If you have noticed your Android device slowing down lately, you might be thinking that it’s time to clear out your storage to speed things back up again. That could just be as simple as clearing your device’s app cache, which clears out all the files that your apps have been adding to the storage, with the aim of fixing the slowdown.
See, in a perfect system, the app cache should make all of your apps faster to load, and also faster to run. The reality is that many apps don’t use caching efficiently, which makes your device slower as it caches more data than needed. It could even be an issue after updating an app, if enough structural changes happen to make the existing cache data obsolete.
So, how do you deal with this without resetting your device to factory settings? Where does Android actually store its files?
So, where do Android apps actually store their data?
Short answer: In the Data partition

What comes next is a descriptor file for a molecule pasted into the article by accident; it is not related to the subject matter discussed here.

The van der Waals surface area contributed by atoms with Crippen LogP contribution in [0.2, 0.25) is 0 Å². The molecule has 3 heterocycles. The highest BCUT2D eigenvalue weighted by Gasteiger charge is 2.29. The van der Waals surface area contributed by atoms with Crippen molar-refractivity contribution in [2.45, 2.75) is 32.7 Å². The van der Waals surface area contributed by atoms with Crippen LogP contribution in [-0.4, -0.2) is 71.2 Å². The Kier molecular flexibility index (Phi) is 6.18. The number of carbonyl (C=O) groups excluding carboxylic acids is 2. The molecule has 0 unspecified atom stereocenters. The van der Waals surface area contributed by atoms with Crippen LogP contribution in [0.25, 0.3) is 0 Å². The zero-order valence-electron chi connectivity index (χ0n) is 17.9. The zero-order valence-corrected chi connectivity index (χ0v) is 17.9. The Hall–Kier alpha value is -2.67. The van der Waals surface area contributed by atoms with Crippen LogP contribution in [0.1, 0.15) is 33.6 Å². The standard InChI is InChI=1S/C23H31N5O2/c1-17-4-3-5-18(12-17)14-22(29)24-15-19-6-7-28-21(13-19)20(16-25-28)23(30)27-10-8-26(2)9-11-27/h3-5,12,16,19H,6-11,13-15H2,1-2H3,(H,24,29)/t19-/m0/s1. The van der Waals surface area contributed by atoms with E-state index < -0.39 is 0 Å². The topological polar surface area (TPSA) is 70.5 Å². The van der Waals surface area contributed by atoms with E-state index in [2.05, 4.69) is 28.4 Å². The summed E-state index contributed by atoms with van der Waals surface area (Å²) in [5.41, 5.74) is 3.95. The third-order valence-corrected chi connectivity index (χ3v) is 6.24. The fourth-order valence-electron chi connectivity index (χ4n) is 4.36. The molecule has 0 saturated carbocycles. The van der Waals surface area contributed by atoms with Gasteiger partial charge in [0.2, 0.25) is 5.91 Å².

See, Android takes a different take on storage compared to desktop operating systems. When you install an app (either from the Google Play Store or through a downloaded apk file), Android places that into /data/app/your_package_name. This section of your device storage is also known as Shared Storage, as all of your apps put their data here. The thing is, giving apps access to the whole folder when they might only need a small section can mean that files generated stay in storage, even after uninstalling the app.
Android is fixing this in Android 10 and the upcoming Android 11, with a thing called Scoped Storage. The biggest change is that apps should now have all their generated files inside their own app directory, and not cluttering up the Shared Storage folder. That change makes it so the system knows which files were created by individual apps, so there won’t be leftover files after uninstalling, and also makes it harder for other applications to snoop on files that might be in external storage.
Most users only need to clear the app cache by going to Settings > Storage and tapping on individual apps to clear their cache. If your apps are misbehaving, such as crashing on open, you might need to clear the data files as well, which puts the app back into a freshly installed state, wiping all information on your device and making you sign back in again if it’s an app that uses a login. Only do this if you’re sure that you have backups of any important documents that the app has created.